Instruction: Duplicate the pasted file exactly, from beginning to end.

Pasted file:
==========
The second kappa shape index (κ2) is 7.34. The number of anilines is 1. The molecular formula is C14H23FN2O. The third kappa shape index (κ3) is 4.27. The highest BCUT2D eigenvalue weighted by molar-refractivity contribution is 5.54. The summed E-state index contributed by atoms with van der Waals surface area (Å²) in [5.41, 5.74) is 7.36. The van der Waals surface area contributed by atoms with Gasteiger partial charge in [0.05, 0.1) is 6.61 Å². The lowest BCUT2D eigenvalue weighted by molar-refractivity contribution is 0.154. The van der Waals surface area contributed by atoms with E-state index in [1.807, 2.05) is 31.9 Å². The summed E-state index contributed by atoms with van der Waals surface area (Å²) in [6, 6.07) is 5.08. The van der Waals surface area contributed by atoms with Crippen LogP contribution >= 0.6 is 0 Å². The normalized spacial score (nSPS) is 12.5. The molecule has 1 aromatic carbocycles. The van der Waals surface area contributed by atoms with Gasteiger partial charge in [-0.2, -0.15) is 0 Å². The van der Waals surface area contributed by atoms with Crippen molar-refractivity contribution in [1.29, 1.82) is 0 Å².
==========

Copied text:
The second kappa shape index (κ2) is 7.34. The number of anilines is 1. The molecular formula is C14H23FN2O. The third kappa shape index (κ3) is 4.27. The highest BCUT2D eigenvalue weighted by molar-refractivity contribution is 5.54. The summed E-state index contributed by atoms with van der Waals surface area (Å²) in [5.41, 5.74) is 7.36. The van der Waals surface area contributed by atoms with Gasteiger partial charge in [0.05, 0.1) is 6.61 Å². The lowest BCUT2D eigenvalue weighted by molar-refractivity contribution is 0.154. The van der Waals surface area contributed by atoms with E-state index in [1.807, 2.05) is 31.9 Å². The summed E-state index contributed by atoms with van der Waals surface area (Å²) in [6, 6.07) is 5.08. The van der Waals surface area contributed by atoms with Crippen LogP contribution >= 0.6 is 0 Å². The normalized spacial score (nSPS) is 12.5. The molecule has 1 aromatic carbocycles. The van der Waals surface area contributed by atoms with Gasteiger partial charge in [-0.2, -0.15) is 0 Å². The van der Waals surface area contributed by atoms with Crippen molar-refractivity contribution in [1.29, 1.82) is 0 Å².